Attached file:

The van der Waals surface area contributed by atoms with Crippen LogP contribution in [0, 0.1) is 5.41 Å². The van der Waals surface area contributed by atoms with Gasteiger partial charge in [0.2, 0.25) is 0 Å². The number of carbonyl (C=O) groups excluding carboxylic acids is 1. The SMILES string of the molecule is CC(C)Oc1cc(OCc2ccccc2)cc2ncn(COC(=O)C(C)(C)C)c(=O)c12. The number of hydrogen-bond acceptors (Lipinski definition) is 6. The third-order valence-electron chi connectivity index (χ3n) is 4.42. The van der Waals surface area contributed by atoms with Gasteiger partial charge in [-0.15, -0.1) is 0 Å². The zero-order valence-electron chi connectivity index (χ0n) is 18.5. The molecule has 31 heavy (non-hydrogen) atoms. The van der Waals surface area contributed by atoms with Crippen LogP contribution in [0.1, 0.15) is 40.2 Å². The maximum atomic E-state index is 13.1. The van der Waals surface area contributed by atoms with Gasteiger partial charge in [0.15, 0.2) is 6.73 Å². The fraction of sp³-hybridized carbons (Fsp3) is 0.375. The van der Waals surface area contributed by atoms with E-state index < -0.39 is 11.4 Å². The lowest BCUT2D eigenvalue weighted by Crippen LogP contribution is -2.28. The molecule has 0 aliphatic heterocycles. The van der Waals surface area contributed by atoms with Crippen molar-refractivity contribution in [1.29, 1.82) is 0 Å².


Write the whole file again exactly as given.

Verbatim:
The van der Waals surface area contributed by atoms with Crippen LogP contribution in [0, 0.1) is 5.41 Å². The van der Waals surface area contributed by atoms with Gasteiger partial charge in [0.2, 0.25) is 0 Å². The number of carbonyl (C=O) groups excluding carboxylic acids is 1. The SMILES string of the molecule is CC(C)Oc1cc(OCc2ccccc2)cc2ncn(COC(=O)C(C)(C)C)c(=O)c12. The number of hydrogen-bond acceptors (Lipinski definition) is 6. The third-order valence-electron chi connectivity index (χ3n) is 4.42. The van der Waals surface area contributed by atoms with Gasteiger partial charge in [-0.15, -0.1) is 0 Å². The zero-order valence-electron chi connectivity index (χ0n) is 18.5. The molecule has 31 heavy (non-hydrogen) atoms. The van der Waals surface area contributed by atoms with Crippen LogP contribution in [0.1, 0.15) is 40.2 Å². The maximum atomic E-state index is 13.1. The van der Waals surface area contributed by atoms with Gasteiger partial charge in [0.15, 0.2) is 6.73 Å². The fraction of sp³-hybridized carbons (Fsp3) is 0.375. The van der Waals surface area contributed by atoms with E-state index < -0.39 is 11.4 Å². The lowest BCUT2D eigenvalue weighted by Crippen LogP contribution is -2.28. The molecule has 0 aliphatic heterocycles. The van der Waals surface area contributed by atoms with Crippen molar-refractivity contribution in [1.29, 1.82) is 0 Å².